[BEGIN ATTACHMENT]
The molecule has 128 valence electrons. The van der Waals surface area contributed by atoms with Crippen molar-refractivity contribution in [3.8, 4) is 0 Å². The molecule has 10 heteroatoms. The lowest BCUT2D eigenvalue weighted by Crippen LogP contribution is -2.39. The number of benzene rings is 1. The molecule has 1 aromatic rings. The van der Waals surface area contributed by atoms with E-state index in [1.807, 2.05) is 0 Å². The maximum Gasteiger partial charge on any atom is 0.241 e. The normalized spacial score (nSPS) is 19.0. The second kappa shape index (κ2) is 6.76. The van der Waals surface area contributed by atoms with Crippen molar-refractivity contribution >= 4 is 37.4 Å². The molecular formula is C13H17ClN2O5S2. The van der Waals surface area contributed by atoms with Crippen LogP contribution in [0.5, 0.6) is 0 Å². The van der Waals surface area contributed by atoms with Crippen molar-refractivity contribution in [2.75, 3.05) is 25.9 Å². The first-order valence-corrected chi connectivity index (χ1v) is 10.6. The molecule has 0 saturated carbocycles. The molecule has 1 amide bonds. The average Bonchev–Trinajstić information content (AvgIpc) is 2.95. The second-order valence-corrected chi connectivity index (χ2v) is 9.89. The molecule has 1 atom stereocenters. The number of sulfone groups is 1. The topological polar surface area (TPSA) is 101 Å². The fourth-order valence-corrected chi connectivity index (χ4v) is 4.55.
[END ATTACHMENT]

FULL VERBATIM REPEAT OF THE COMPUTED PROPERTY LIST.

The molecule has 128 valence electrons. The van der Waals surface area contributed by atoms with Crippen molar-refractivity contribution in [3.8, 4) is 0 Å². The molecule has 10 heteroatoms. The lowest BCUT2D eigenvalue weighted by Crippen LogP contribution is -2.39. The number of benzene rings is 1. The molecule has 1 aromatic rings. The van der Waals surface area contributed by atoms with E-state index in [1.807, 2.05) is 0 Å². The maximum Gasteiger partial charge on any atom is 0.241 e. The normalized spacial score (nSPS) is 19.0. The second kappa shape index (κ2) is 6.76. The van der Waals surface area contributed by atoms with Crippen molar-refractivity contribution >= 4 is 37.4 Å². The molecular formula is C13H17ClN2O5S2. The van der Waals surface area contributed by atoms with Crippen LogP contribution in [0.5, 0.6) is 0 Å². The van der Waals surface area contributed by atoms with Crippen molar-refractivity contribution in [2.75, 3.05) is 25.9 Å². The first-order valence-corrected chi connectivity index (χ1v) is 10.6. The molecule has 0 saturated carbocycles. The molecule has 1 amide bonds. The average Bonchev–Trinajstić information content (AvgIpc) is 2.95. The second-order valence-corrected chi connectivity index (χ2v) is 9.89. The molecule has 1 atom stereocenters. The number of sulfone groups is 1. The topological polar surface area (TPSA) is 101 Å². The fourth-order valence-corrected chi connectivity index (χ4v) is 4.55.